# Magnetic monopole and quantisation of angular momentum

I read chapter 6.12/6.13 in J. D. Jackson's Classical Electrodynamics about the magnetic monopole and a certain detail is confusing me.

First in a semiclassical consideration of a magnetic monopole, the fact that change of angular momentum must occur in integral multiples of $\hbar$ is used to show that magnetic and electric charge must have discrete values.

Then a simplified discussion is given of Dirac's original argument that leads to the same quantisation condition for electric and magnetic charge. But in this presentation - when I understand it correctly - the quantisation of angular momentum is not used. Instead, single-valuedness of wave functions is used, together with gauge invariance.

So I am not sure, whether quantisation of angular momentum is really needed to find the quantisation condition?

Of course when not, the quantisation condition for electric/magnetic charge would explain the quantisation of angular momentum, wouldn't it?

1. Well, the point is that the quantization of angular momentum arises semiclassically from the WKB approximation by imposing that the wave function should be single-valued. Here we use an azimuthal angle and its corresponding angular momentum $(\varphi,L_z)$ as canonical variables for simplicity rather than the 3D position and momentum, cf. the geometric setup mentioned in Jackson. The single-valuedness condition becomes a periodicity condition $$\psi(\varphi+2\pi)~=~\psi(\varphi).$$ This leads to the Bohr-Sommerfeld quantization rule $$\oint \!L_z ~\mathrm{d}\varphi~\in~h\mathbb{Z} ,$$ which in turn leads to the quantization condition for the angular momentum $L_z$.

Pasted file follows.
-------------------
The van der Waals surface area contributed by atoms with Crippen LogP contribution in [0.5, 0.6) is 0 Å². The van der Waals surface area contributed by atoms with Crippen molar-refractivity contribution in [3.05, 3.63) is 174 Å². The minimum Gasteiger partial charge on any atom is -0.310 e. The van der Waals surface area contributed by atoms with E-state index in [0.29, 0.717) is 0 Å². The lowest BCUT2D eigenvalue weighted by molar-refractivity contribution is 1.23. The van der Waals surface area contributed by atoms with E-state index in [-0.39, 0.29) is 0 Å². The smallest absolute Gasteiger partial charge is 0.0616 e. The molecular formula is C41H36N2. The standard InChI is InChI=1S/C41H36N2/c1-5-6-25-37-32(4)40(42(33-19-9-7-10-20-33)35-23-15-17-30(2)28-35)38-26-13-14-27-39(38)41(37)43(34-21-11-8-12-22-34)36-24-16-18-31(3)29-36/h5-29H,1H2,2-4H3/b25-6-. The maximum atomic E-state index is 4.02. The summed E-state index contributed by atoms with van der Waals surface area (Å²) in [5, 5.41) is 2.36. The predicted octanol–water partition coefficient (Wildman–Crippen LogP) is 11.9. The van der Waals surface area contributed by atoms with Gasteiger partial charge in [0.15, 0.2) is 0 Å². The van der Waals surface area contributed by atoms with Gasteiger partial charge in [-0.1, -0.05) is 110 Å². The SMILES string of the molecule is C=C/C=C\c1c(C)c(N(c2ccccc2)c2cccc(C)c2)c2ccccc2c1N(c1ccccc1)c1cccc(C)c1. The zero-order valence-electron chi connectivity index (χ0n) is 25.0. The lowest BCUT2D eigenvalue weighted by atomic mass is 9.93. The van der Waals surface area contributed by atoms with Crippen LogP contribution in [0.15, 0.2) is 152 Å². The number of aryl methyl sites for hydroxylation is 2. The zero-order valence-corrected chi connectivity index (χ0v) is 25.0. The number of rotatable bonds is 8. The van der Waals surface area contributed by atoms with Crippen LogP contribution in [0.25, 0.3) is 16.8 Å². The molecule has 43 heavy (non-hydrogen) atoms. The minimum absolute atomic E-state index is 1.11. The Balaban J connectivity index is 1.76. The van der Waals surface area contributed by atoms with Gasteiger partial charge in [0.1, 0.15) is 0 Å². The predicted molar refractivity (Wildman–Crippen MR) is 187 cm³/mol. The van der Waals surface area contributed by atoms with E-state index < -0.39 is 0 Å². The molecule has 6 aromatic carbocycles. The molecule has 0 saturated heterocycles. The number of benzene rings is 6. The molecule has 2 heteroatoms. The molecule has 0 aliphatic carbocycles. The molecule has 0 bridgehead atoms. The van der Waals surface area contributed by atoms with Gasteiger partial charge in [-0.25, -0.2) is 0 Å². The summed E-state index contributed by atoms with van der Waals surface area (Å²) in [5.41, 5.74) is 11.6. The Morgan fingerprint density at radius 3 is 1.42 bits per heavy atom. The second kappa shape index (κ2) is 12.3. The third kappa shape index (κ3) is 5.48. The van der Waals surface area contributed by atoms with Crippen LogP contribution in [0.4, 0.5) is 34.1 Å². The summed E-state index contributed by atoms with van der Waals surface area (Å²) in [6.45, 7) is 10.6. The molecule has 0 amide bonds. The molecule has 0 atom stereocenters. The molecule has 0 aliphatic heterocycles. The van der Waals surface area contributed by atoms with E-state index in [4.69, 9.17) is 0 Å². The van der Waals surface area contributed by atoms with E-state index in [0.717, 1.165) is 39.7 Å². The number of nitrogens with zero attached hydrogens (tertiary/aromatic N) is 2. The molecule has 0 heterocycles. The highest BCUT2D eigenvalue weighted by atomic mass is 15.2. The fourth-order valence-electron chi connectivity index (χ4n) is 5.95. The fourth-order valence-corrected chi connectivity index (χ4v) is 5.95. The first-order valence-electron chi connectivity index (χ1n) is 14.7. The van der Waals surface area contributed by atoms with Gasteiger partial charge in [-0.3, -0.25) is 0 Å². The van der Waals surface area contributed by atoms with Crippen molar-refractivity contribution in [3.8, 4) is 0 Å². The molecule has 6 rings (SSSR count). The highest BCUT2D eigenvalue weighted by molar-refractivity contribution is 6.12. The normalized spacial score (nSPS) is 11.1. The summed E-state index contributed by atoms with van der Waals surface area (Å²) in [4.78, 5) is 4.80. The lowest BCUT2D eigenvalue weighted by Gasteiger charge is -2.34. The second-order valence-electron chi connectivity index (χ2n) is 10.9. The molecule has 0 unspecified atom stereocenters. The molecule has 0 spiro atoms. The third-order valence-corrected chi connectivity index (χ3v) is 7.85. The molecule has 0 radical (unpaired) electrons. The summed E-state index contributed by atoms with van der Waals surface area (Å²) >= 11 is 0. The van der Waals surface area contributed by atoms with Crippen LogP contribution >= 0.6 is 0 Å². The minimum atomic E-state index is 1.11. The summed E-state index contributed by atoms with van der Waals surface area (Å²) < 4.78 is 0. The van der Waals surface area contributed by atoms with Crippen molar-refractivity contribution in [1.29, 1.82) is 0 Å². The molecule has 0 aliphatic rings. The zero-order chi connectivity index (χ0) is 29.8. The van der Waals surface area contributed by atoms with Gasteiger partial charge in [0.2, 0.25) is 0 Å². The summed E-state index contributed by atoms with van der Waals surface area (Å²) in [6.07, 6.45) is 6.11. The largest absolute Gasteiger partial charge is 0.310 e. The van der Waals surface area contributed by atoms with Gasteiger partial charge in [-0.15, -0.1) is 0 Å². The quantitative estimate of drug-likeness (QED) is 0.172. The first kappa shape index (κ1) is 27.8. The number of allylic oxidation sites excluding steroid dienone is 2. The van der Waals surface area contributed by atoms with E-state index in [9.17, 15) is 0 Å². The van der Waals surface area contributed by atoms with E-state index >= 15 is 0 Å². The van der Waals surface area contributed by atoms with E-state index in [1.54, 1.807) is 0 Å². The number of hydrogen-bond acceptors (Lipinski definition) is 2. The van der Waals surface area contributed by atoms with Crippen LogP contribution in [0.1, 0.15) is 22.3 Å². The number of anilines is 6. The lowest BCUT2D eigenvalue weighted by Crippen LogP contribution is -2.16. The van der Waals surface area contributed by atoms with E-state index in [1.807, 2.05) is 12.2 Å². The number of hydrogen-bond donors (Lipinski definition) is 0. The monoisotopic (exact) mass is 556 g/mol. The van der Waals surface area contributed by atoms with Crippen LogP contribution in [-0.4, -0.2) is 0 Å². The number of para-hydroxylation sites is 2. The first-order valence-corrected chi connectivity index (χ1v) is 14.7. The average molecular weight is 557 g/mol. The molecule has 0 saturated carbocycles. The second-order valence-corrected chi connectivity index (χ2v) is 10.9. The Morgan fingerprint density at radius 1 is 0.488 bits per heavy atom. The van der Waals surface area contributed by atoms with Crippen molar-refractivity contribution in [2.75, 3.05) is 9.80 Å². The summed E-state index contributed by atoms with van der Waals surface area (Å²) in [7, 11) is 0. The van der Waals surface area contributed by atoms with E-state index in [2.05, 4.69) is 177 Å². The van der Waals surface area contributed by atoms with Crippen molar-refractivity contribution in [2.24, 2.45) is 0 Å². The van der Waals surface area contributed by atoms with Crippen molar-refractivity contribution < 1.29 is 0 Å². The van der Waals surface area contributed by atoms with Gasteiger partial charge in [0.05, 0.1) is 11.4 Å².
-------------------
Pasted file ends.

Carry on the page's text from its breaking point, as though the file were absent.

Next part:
2. Hence both (i) the above semiclassical argument for angular momentum quantization and (ii) Dirac's magnetic monopole quantization argument rely on the single-valuedness of the wavefunction.

• Btw, do you think that single-valuedness is essential for modern qm to somehow "explain" quantization vs. just adding it to the mathematical framework (non-commutable operators). Aug 15 '16 at 11:53
• @Gerard: Good question. Let me record for later that this Phys.SE question can be viewed as a special case of what you ask in above comment. Aug 15 '16 at 15:08